Excerpts from a forthcoming ebook by the same title:


This essay contains three hypotheses. The primary thesis is: Contrary to what most people have been taught by church and government leaders, Jesus did not condone taxation nor endorse the concept of nation-states with human rulers when he said “render unto Caesar therefore the things which are Caesar’s.” If we succeed in persuading readers of that one point, and we are confident all who come with an open mind will be persuaded, our research, writing and prayers will be vindicated.

The second hypothesis is this: Jesus taught and lived by principles diametrically opposed to government and taxes. If that is true, then those who would live their lives according to the principles Jesus taught will neither levy, collect, receive, consume, nor voluntarily pay taxes, nor be involved with the tax-funded state in any way they can possibly avoid.

Finally, although Jesus died of his own volition in compliance with his Father’s will in order to save us from the consequences of sins, our third hypothesis holds: It is most likely Pontius Pilate crucified Jesus because he had been “forbidding the payment of taxes to Caesar,” as the Gospel of Luke puts it, and teaching his disciples taxation violates God’s Commandment, “Thou shall not steal.” Pilate didn’t kill Jesus to save mankind from sin, although Jesus died for that purpose. Did he die to save us from taxes? If taxes are sinful because they violate God’s Commandment, it follows as night follows day that indeed he did…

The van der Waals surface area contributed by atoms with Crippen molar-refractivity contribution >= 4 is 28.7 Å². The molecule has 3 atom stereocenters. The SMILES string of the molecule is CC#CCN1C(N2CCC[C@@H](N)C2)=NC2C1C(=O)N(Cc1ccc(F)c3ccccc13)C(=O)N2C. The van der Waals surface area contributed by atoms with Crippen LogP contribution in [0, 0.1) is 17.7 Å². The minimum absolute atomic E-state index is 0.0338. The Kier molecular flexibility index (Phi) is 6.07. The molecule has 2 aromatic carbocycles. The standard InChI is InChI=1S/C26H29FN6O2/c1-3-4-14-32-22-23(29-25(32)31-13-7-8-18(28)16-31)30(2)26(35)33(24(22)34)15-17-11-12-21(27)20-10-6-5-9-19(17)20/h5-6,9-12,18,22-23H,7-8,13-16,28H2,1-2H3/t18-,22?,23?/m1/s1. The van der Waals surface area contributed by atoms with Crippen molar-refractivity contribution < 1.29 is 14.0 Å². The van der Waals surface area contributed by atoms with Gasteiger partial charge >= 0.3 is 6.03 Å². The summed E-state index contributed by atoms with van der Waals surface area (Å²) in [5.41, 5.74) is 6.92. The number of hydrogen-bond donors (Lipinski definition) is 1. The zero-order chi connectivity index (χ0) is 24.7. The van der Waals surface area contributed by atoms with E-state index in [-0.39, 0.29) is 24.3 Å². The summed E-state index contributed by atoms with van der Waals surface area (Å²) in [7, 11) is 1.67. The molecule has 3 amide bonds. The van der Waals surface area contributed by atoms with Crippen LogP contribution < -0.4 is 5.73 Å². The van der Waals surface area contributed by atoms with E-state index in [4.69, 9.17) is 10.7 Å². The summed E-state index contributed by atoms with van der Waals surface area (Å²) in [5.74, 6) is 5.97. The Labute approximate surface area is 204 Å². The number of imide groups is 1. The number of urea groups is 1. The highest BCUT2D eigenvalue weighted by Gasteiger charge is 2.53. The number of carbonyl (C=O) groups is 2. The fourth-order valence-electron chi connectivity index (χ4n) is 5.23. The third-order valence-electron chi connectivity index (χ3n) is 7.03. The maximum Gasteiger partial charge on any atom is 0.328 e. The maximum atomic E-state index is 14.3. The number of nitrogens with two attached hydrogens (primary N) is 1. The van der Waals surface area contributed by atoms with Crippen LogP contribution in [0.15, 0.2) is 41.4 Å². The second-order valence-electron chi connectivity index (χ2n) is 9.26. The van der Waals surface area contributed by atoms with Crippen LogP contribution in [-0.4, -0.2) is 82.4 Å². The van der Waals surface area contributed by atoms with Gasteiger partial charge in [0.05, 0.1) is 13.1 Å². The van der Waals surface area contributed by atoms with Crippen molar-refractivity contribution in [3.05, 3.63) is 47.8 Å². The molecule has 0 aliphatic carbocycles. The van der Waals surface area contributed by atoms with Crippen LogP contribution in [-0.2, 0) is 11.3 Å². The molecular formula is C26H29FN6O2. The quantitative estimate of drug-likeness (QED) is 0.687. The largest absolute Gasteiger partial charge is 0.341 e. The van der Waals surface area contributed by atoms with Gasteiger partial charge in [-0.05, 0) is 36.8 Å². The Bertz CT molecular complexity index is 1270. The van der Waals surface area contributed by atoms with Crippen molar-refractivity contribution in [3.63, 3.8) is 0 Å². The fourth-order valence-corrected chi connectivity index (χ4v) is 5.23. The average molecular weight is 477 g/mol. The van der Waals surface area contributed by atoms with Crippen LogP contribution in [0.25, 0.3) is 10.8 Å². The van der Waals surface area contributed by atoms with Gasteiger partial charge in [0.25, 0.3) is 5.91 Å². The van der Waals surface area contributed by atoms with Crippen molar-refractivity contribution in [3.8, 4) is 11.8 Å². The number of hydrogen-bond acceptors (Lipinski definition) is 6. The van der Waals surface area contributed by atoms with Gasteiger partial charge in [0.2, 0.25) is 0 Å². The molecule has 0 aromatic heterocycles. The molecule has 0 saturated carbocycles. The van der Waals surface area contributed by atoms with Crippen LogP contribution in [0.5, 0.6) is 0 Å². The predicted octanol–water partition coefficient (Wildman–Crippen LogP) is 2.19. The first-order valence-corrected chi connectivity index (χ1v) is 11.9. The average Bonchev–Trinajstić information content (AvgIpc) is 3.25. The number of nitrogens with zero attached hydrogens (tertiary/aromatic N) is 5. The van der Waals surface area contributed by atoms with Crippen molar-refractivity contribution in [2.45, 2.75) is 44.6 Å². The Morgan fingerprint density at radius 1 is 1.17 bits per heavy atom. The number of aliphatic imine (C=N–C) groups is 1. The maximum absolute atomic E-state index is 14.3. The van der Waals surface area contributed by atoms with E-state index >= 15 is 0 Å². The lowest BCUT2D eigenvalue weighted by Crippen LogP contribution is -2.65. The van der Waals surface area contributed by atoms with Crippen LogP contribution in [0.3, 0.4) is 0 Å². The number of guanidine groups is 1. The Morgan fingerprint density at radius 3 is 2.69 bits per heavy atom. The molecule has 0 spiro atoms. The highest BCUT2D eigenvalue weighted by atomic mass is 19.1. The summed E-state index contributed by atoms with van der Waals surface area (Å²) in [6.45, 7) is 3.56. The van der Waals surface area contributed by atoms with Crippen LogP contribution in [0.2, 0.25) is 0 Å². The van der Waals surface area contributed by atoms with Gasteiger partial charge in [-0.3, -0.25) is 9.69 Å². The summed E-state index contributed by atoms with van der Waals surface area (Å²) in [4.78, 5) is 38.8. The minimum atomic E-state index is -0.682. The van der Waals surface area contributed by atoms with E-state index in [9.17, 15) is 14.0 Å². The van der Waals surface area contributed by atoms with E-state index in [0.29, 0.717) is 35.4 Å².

When Jesus was brought before Pontius Pilate by high-ranking Jews who wanted him crucified, the Gospel of Luke records the event as follows: Then the assembly rose as a body and brought Jesus before Pilate. They began to accuse him, saying, ‘We found this man perverting our nation, forbidding us to pay taxes to the emperor, and saying he himself is the Messiah, a king…He stirs up the people by teaching throughout all Judea, from Galilee where he began even to this place.’”

Was Jesus guilty of these charges? Most exegetes believe he was not. However, we intend to show the Gospels themselves as well as other evidence prove the scholars wrong. The record is clear. On the count of forbidding the payment of taxes to Caesar, Jesus was guilty! Thus, pursuant to Roman law, he was a dangerous criminal who warranted the sentence handed down by Pilate. Of course the fault wasn’t in Jesus; it was in Rome’s man-made law.

The criminal cause of action preferred against Jesus before Pilate of “perverting our nation” must be interpreted to mean the Roman nation, not Israel. Israel at the time was not a nation but part of an imperial province of the Roman Empire. Moreover, the charge could hardly refer to the Jewish nation because perverting the then-extinct Jewish nation would be of no concern to a haughty Roman magistrate administering Roman law. The specification, “forbidding us to pay taxes to the emperor,” was brought not only because it was likely to incite Pilate’s wrath against Jesus, but also because it could readily be supported by solid evidence. Furthermore, regarding the tax charge, Jesus’ accusers were justifiably confident based on experience he would not deny the many things he had said and done, which implicated him as a tax resister. Resisting the emperor’s tax augured harm to Pilate and to Rome, not Israel…